Once again I went back to the internet looking for another semolina pasta recipe to try out and came across a site I hadn’t seen before – Pasta Recipes By Italians. Reading through some of the recipes, I noted some differences in both ingredients, and the amount of the ingredients, compared to other recipes I’d tried.  Seeing the differences in these recipes made me decide to bite the bullet and try the all-semolina pasta recipe on the website.

Hallelujah!  First time making it and it turned out great!  It was easy to knead with my hands & it went through the pasta machine – the flattening side as well as the cutting side –  without any problems.  And I was able to get this dough flattened much thinner than the previous lasagne noodles that I’d had to roll out and cut by hand when the dough was too thick and hard to go through the pasta machine.

I did have to add a little bit of extra semolina flour to the dough, to combat the high humidity and make the pasta dough stop sticking to everything, but even the extra semolina flour did not make this dough too hard to work with.  The dough was smooth and elastic, not a lump of grainy textured, half dry clay like I’d wound up with before.

The menu was for lasagne, so first I made lasagne noodles.  I cooked them in boiling water but only dropped in a few noodles at time so I could better see how these cooked up.  The first few noodles that I boiled were a little underdone – took me a bit to watch how the noodles cooked and pull them out at the right time.  Cooking homemade noodles is a lot different from cooking store-bought noodles – even the “fresh” pasta sold in the deli refrigerated section.  This recipe needs to be boiled a little bit longer than pasta made with regular flour or only part semolina flour, but not as long as dried boxed pasta.  It took just about 2-4 minutes to watch the noodles change color and float enough to be considered “done”.  What was really great was that the slightly under boiled lasagne noodles had the same taste and texture as the “just right” boiled noodles once I cooked the lasagna.  But the “just right” boiled noodles did NOT lose their al dente texture after cooking the whole lasagne either.  And yes, I usually cheat and cook my lasagne in the microwave to save time and also not to heat up the kitchen when it’s hot, which is about 9 months out of the year in Texas.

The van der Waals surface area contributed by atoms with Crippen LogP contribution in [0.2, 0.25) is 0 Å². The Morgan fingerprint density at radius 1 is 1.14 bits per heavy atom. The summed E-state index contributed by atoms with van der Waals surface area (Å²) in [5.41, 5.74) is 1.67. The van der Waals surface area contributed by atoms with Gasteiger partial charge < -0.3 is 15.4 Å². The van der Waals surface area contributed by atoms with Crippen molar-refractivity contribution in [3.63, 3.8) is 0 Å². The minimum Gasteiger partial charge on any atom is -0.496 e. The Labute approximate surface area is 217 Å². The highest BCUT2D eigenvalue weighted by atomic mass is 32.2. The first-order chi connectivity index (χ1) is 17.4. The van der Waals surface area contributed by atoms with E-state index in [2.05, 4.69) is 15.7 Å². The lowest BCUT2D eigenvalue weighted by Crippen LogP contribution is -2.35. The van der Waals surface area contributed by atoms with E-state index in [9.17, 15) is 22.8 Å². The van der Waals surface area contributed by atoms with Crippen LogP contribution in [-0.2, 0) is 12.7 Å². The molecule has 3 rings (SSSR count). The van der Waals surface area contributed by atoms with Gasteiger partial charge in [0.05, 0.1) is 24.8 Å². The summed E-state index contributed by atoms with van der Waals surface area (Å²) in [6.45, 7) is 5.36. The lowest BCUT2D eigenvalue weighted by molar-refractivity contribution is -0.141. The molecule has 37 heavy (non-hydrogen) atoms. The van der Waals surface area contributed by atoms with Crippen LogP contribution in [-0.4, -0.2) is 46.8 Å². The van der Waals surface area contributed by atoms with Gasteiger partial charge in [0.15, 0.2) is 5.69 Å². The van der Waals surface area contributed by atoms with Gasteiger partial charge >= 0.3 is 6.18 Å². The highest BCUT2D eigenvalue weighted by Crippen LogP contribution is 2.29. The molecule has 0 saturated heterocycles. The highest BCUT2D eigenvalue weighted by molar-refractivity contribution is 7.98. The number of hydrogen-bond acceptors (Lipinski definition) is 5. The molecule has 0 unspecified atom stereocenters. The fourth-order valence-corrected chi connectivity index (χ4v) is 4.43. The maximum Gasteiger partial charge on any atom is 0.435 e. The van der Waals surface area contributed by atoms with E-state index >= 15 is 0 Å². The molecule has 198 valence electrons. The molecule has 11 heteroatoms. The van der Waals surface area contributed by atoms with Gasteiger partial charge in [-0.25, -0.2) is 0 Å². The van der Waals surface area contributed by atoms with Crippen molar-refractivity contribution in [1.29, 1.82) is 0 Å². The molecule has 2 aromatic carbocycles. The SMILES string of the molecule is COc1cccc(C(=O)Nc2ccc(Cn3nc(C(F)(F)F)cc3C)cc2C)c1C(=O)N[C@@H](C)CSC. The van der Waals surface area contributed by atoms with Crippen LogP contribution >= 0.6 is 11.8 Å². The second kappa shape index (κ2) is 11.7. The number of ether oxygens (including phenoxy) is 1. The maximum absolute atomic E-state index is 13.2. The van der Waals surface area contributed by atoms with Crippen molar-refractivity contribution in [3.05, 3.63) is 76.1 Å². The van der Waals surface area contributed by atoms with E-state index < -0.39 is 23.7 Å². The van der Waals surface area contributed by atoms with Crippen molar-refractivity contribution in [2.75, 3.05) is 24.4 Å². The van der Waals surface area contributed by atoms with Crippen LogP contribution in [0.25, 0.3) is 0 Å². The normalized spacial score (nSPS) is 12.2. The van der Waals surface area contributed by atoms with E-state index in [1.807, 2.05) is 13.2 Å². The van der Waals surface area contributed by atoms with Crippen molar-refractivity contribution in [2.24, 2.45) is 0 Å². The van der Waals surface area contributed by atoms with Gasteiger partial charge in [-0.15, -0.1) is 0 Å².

Now, if push comes to shove and I have to make pasta with just water, or without semolina flour, I’ll do it.  But for regular eating, this recipe is my new regular pasta recipe – particularly for “normal” flavored pasta and definitely for lasagne noodles.

100% Semolina Pasta by Kira Volpi, Pasta Recipes By Italians (used by permission) 

Lasagne noodles drying on cookie racks.  You can cut the dough straight prior to feeding through the machine to make perfect rectangle noodles.

Lasagne noodles drying on cookie racks. You can cut the dough straight prior to feeding through the machine to make perfect rectangle noodles.

1 1/2 cups semolina flour (coarse grainy stuff that looks similar to cornmeal)

1 teaspoon salt

2-3 eggs (Kira uses 2)

1 teaspoon olive oil

“- you will start with the semolina flour on a large cutting board or counter area to work your pasta dough. Create a well in the center of your pile of semolina flour so you can add the remaining ingredients in the well.

With a fork, slowly blend in the flour in towards the well until you have a paste like consistency and begin kneading. After I spend the time following the mixing and kneading instructions above I end up with my beautiful ball of freshly made semolina pasta dough. Look how rich and textured it looks now. Just wait till we shape it and or course eat it!

I let it sit for the appropriate hour or more and it is supple and ready to shape.”


Flattened dough going into the fettucine cutter. For prettier noodles you can cut the dough to square it up before sending it through the shape cutter.

Kira goes on to explain how to shape the dough and cook it.  Make sure to cover your pasta with at least a wet towel, if not plastic wrap, to keep it from drying out while it sits.  You can see photos of the various stages of dough mixing on the Pasta Recipes By Italians website.  You can roll the dough out by hand and cut it, or use a pasta machine.

I went down to the number 4 setting on my machine to get to what looked like the thinness that we’re used to having for lasagne noodles.  My noodles aren’t very pretty since I did not bother to roll out and cut the dough so that it was straight before running it through the pasta machine – but around here, taste is more important than appearance, particularly when I’m short on time.  compcutnoodlesSept14

I let my noodles dry a bit before cooking, because I had to start well ahead of time to make sure to get the pasta made and ensure it would be palatable before dinner time.  You can also cook them as soon as you make them.  As with most pasta recipes that have eggs, the recommended storage is for a short time and refrigerated. (Don’t get me started on food safety, what I do for myself may be different from what I tell others to do, plus my eggs come from my own pasture and I don’t have a compromised immune system. Yes, I ate an uncooked lasagne noodle and am still alive to tell the tale.  Even raw it tasted pretty good too.)

While I was pleased with the ease of working with the dough as well as how it cooked up and tasted, the next test was the husband approval test.  The hubby ate a plain boiled lasagne noodle and was pleased.  The Spinach Lasagne turned out great, and hubby said that these noodles tasted better than store bought.  SCORE!